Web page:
Once upon a time, two brothers were in a band that made a record, Definitely Maybe, that was followed by another record, (What’s the Story) Morning Glory, that made a bunch of Boomer-aged critics think they were the second coming of a famous band from the ‘60s. There was much rejoicing. The brothers celebrated with fistfuls of coke and 70 excruciating minutes of Be Here Now. Since then, the band has fought to be regarded as underrated in the wake of a disastrous few years of being over-praised.
Oasis never returned to the level of popularity they enjoyed in the mid-‘90s, but Noel and Liam Gallagher kept their swagger after the backlash. Amid their run of disappointing post-Morning Glory records, they posted two of the hippest songs of this decade: “Fucking in the Bushes” and “Force of Nature.” After Be Here Now, the band was careful to keep their records from clocking in past the 45-minute mark. Those follow-up albums were disappointments because, aside from a catchy song or two, they were tedious. Dig Out Your Soul defies this trend and is their most compelling offering in years.
The cover art promises psychedelia, but trippy art design has little to do with how or why Dig Out Your Soul succeeds. Dave Sardy produces (back after helming Don’t Believe the Truth), channeling enough from Revolver and Sgt. Pepper to make you wonder if he was also stealing furniture from Abbey Road Studios between sessions. Sardy and Oasis don’t simply plough through familiar Beatles tropes though; they harvest their best bits from deep in the heart of Plastic Ono Band territory. “Bag It Up” starts with a driving, crisp beat and steadily builds into a fully orchestrated climax, but instead of drawing too much attention to it, the song segues into the catchy bass, drum and piano hook of “The Turning.” From there it’s into one of the album’s highlights, “Waiting for the Rapture.” Noel handles vocals here, starting with an “I Found Out” hiss, and while bass controls the rhythm, it’s Ringo’s son, Zak Starkey, Oasis’s de facto drummer since 2004, who steals the show. The ballad “I’m Outta Time” is the center of the record, and is refreshing because it avoids sounding like either a rehash of “Wonderwall” or a weak imitation of “Hey Jude” (contra “Don’t Go Away” or “Stop Crying Your Heart Out”).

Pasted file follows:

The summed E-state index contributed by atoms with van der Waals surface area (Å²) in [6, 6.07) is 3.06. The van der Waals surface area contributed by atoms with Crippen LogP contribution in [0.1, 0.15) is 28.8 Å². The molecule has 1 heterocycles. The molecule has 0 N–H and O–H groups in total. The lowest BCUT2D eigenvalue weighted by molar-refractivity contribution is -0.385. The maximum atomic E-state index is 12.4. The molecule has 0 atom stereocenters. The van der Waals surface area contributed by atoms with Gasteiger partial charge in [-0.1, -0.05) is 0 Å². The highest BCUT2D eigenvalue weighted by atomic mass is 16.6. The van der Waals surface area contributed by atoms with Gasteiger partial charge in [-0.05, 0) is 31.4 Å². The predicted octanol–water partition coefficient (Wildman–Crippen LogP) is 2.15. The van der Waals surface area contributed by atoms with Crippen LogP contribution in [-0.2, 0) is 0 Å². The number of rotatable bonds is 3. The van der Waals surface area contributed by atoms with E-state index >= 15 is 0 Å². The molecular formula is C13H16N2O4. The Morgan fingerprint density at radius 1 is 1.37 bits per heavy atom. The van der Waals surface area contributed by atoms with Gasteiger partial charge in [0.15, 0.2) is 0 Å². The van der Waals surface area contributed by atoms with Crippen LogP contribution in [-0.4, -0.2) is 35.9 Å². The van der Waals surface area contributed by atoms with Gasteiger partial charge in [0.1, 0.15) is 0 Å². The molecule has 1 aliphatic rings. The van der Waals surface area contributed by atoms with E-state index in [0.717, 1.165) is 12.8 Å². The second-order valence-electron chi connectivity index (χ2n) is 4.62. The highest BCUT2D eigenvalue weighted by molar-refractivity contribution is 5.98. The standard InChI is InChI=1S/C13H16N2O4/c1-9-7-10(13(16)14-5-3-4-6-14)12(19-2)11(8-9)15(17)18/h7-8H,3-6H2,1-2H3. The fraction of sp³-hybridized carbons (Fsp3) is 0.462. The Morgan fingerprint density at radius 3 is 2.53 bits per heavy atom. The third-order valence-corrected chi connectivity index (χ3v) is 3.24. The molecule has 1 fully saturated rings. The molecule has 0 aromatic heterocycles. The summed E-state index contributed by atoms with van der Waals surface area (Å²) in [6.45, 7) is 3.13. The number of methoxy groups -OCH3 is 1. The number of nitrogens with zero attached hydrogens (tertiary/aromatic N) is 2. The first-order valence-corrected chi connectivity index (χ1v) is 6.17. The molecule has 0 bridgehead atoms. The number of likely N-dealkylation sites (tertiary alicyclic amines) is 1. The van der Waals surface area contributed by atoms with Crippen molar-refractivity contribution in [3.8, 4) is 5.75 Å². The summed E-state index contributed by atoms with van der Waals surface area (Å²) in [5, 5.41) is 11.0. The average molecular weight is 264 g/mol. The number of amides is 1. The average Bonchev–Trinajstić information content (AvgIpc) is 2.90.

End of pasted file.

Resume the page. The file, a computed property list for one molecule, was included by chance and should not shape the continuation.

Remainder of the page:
It’s Sardy’s manipulation of the sounds of Starkey’s percussion, however, that is the defining feature of Dig Out Your Soul, whether it’s accompanied with a sitar on “To Be Where There’s Life” or bled together with the bass and submerged under the strum of an acoustic guitar on “Soldier On.” Perhaps in the States Oasis will never reestablish their “Wonderwall”-era popularity, but they’re still cocky enough to release this LP on the same week as the anniversary of the birth of one John Winston Lennon. And compared to the reigning kings of English rock, Dig Out Your Soul is more rewarding than spending time with cunts like Death and All His Friends.